81%

of Canadian CEOs are using their corporate purpose to help drive action in addressing the needs of stakeholders.

The pandemic and other recent events have heightened awareness of companies' responses to environmental, social and governance (ESG) issues. Customers, employees, investors and other stakeholders are increasingly expecting companies to make more socially and environmentally responsible decisions.

Our latest CEO Outlook found that 75% of Canadian CEOs surveyed are seeing significant demand from stakeholders to address ESG issues. The bulk of this pressure is coming from institutional investors (59%) and regulators (29%), although customers (7%) and employees and new hires (5%) are looking for leaders to step up as well. Clearly, the push for change has moved from the grassroots to the halls of finance and government.

Leading with purpose

Leaders are paying attention and want to address these issues and are looking to leverage their corporate purpose when making decisions.

​Canadian CEOs are the most likely of their global counterparts to use their corporate purpose to help drive action in addressing the needs of their stakeholders. As can be seen in the chart below, these CEOs see this purpose having the most impact on building customer relationships, building brand reputation, shaping capital allocation, partnerships, alliances, and M&A strategy.

Where Canadian CEOs believe corporate purpose will have the greatest impact

The chart also shows that 79 percent of Canadian CEOs believe corporate purpose will have an impact on driving financial performance—a number that, while significant, lags their global peers (89%). This underscores an opportunity for Canadian leaders to examine and optimize strategies in order to ensure they are meeting both financial and stakeholder needs, including addressing key societal issues for the broader good.

Good ESG is good business

While the link between purpose and financial results may not yet be as strong for Canadian CEOs, a majority still indicate that major global challenges—such as income inequality and climate change—are a threat to their company's long-term growth and value, thereby necessitating action.

As such, CEOs are prepared to put their money to work in addressing these challenges, with more than half expecting to spend upwards of five percent of revenue on programs to become more sustainable. This commitment is a significant step in driving real change and value for organizations and stakeholders, alike. But this investment needs to be made thoughtfully and strategically. Companies must clearly understand their ESG objectives, define their ESG strategy and how they are going to execute it.

  

73%

say income inequality and climate change are a threat to their company's long-term growth and value

Roopa Dave

"When looking at how to articulate an ESG strategy, step one is engaging with your broader stakeholders, including investors, regulators, customers and employees to understand what they think is important. Understanding what's happening in the ESG universe outside your business and how that integrates with existing strategies can help you identify where to focus for maximum impact."

— Roopa Davé, Partner, Sustainability and Impact Services

Social issues take center stage

While climate change has remained a dominant concern for leaders, the pandemic and other recent societal events has resulted in a shift in stakeholders focus and scrutiny when it comes to the social aspect of ESG. Canadian CEOs expect stakeholder scrutiny of their performance on social issues will continue to accelerate and that increasingly they will be held personally responsible for driving progress in the diversity, inclusion and equity of their organization.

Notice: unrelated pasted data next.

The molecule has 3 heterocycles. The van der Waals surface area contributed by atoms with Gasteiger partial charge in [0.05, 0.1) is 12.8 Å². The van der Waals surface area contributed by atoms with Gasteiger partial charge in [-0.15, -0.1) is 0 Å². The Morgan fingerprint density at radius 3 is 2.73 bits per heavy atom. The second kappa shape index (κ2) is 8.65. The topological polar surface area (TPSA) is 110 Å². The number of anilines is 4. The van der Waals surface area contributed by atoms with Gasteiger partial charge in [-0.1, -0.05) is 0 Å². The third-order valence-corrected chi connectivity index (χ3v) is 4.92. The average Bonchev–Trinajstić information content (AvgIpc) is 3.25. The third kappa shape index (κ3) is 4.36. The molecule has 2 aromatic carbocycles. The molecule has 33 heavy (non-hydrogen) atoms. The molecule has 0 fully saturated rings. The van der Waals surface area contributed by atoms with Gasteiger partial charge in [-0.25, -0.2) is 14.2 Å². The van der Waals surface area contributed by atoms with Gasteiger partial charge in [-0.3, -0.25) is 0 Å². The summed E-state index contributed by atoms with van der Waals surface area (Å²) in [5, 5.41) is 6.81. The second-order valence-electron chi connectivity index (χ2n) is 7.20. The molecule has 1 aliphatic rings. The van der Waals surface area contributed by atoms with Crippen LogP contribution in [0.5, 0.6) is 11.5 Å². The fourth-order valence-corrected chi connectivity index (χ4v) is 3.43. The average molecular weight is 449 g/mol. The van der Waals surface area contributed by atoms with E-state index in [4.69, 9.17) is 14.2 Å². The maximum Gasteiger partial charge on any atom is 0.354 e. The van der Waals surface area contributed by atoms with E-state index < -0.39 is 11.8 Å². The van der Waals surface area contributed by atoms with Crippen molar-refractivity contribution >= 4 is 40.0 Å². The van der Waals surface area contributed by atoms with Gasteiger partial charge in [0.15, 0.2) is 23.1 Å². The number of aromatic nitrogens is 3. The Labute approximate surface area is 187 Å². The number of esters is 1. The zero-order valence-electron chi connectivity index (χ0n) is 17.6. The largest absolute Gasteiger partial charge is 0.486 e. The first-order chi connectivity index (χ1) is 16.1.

To satisfy stakeholders and win the war for talent, companies will need to embrace inclusion and diversity across the organization — ensuring that they don't just attract diverse talent, but that they retain, cultivate and promote an equitable workplace culture

Rob Davis

"Workplaces that are truly inclusive ensure that different points of view get heard and that everyone gets a chance to impact decision making. This will be even more important as companies adopt hybrid work models."

— Rob Davis, Chief Inclusion & Diversity Officer, Chair of the Board of Directors, Partner, KPMG in Canada

The G in ESG

With increased pressure from stakeholders, organizations and their leaders will be held increasingly accountable for the commitments they make and the results achieved when it comes to ESG and sustainability goals. However, 41% of CEOs say they are still struggling to articulate a compelling ESG strategy. Twenty-seven percent are struggling to meet the reporting needs of stakeholders and investors and another 21% don't feel they have built the rigour needed for ESG reporting.

Canada 75%

of Canadian CEOs see increasing demand from stakeholders for ESG reporting and transparency

Global 58%
Heather Baker

"Having a comprehensive ESG strategy is crucial to being able to articulate a compelling ESG story to stakeholders. And capturing reliable impact metrics is important when bringing your story to life."

— Heather Baker, Canadian Managing Partner, Quality and Risk Management and Social Impact Leader, KPMG in Canada

Key actions:

  1. Companies need to have a clear understanding of their ESG strategy and the impact it has on decision making in order to address growing pressure from governments, regulators, consumers and employees.
  2. Companies need to create a culture of inclusion and diversity across the organization to attract and retain new employees and satisfy investor and government expectations.
  3. Companies need to develop rigour and process around setting, measuring and reporting on progress against ESG commitments.

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